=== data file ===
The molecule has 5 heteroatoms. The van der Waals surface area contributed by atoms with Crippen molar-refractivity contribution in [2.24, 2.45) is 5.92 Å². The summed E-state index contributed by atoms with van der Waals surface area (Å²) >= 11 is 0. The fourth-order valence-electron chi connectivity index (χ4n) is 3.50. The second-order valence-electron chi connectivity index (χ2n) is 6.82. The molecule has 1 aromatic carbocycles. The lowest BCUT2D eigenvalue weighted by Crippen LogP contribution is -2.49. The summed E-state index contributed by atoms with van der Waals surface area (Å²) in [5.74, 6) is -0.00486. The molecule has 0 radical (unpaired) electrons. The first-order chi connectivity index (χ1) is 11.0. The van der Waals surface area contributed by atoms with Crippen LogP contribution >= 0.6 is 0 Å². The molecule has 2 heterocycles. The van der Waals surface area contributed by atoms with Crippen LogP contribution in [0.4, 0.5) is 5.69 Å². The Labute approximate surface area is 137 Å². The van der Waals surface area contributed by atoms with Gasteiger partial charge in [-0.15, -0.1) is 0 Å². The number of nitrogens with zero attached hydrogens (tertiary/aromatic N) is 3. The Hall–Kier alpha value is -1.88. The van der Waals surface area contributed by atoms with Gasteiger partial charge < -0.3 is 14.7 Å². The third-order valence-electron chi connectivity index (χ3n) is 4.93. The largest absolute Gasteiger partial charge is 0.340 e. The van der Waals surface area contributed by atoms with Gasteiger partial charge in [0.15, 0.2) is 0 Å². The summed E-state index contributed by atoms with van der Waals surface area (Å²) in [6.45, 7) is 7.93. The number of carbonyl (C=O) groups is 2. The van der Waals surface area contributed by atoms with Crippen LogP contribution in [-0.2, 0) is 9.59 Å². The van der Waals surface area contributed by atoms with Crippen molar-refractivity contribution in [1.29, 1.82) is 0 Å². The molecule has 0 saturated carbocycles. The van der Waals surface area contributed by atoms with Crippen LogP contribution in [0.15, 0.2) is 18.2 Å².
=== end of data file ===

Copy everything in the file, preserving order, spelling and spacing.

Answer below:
The molecule has 5 heteroatoms. The van der Waals surface area contributed by atoms with Crippen molar-refractivity contribution in [2.24, 2.45) is 5.92 Å². The summed E-state index contributed by atoms with van der Waals surface area (Å²) >= 11 is 0. The fourth-order valence-electron chi connectivity index (χ4n) is 3.50. The second-order valence-electron chi connectivity index (χ2n) is 6.82. The molecule has 1 aromatic carbocycles. The lowest BCUT2D eigenvalue weighted by Crippen LogP contribution is -2.49. The summed E-state index contributed by atoms with van der Waals surface area (Å²) in [5.74, 6) is -0.00486. The molecule has 0 radical (unpaired) electrons. The first-order chi connectivity index (χ1) is 11.0. The van der Waals surface area contributed by atoms with Crippen LogP contribution >= 0.6 is 0 Å². The molecule has 2 heterocycles. The van der Waals surface area contributed by atoms with Crippen LogP contribution in [0.4, 0.5) is 5.69 Å². The Labute approximate surface area is 137 Å². The van der Waals surface area contributed by atoms with Gasteiger partial charge in [-0.15, -0.1) is 0 Å². The number of nitrogens with zero attached hydrogens (tertiary/aromatic N) is 3. The Hall–Kier alpha value is -1.88. The van der Waals surface area contributed by atoms with Gasteiger partial charge < -0.3 is 14.7 Å². The third-order valence-electron chi connectivity index (χ3n) is 4.93. The largest absolute Gasteiger partial charge is 0.340 e. The van der Waals surface area contributed by atoms with Gasteiger partial charge in [0.15, 0.2) is 0 Å². The summed E-state index contributed by atoms with van der Waals surface area (Å²) in [6.45, 7) is 7.93. The number of carbonyl (C=O) groups is 2. The van der Waals surface area contributed by atoms with Crippen LogP contribution in [-0.2, 0) is 9.59 Å². The van der Waals surface area contributed by atoms with Crippen molar-refractivity contribution in [1.29, 1.82) is 0 Å². The molecule has 0 saturated carbocycles. The van der Waals surface area contributed by atoms with Crippen LogP contribution in [0.15, 0.2) is 18.2 Å².